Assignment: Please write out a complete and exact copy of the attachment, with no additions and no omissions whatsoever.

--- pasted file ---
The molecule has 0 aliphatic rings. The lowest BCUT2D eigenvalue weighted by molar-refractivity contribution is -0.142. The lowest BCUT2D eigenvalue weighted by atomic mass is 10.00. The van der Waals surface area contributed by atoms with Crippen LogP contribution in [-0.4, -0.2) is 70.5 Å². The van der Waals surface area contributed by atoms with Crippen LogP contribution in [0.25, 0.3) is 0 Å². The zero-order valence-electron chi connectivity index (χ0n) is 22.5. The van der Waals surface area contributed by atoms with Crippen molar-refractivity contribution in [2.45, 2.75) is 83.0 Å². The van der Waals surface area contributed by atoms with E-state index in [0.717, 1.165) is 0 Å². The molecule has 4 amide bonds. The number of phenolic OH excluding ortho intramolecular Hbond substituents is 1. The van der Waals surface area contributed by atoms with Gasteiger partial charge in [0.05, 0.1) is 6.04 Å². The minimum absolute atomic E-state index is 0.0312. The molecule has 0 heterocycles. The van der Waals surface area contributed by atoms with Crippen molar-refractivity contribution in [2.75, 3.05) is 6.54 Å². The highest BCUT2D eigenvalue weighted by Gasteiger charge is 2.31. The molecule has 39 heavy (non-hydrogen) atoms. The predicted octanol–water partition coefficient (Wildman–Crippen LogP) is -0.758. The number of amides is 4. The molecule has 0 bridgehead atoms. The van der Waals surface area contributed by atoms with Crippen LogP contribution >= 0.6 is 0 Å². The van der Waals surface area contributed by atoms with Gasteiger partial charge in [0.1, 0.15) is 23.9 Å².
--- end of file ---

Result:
The molecule has 0 aliphatic rings. The lowest BCUT2D eigenvalue weighted by molar-refractivity contribution is -0.142. The lowest BCUT2D eigenvalue weighted by atomic mass is 10.00. The van der Waals surface area contributed by atoms with Crippen LogP contribution in [-0.4, -0.2) is 70.5 Å². The van der Waals surface area contributed by atoms with Crippen LogP contribution in [0.25, 0.3) is 0 Å². The zero-order valence-electron chi connectivity index (χ0n) is 22.5. The van der Waals surface area contributed by atoms with Crippen molar-refractivity contribution in [2.45, 2.75) is 83.0 Å². The van der Waals surface area contributed by atoms with E-state index in [0.717, 1.165) is 0 Å². The molecule has 4 amide bonds. The number of phenolic OH excluding ortho intramolecular Hbond substituents is 1. The van der Waals surface area contributed by atoms with Gasteiger partial charge in [0.05, 0.1) is 6.04 Å². The minimum absolute atomic E-state index is 0.0312. The molecule has 0 heterocycles. The van der Waals surface area contributed by atoms with Crippen molar-refractivity contribution in [2.75, 3.05) is 6.54 Å². The highest BCUT2D eigenvalue weighted by Gasteiger charge is 2.31. The molecule has 39 heavy (non-hydrogen) atoms. The predicted octanol–water partition coefficient (Wildman–Crippen LogP) is -0.758. The number of amides is 4. The molecule has 0 bridgehead atoms. The van der Waals surface area contributed by atoms with Crippen LogP contribution >= 0.6 is 0 Å². The van der Waals surface area contributed by atoms with Gasteiger partial charge in [0.1, 0.15) is 23.9 Å².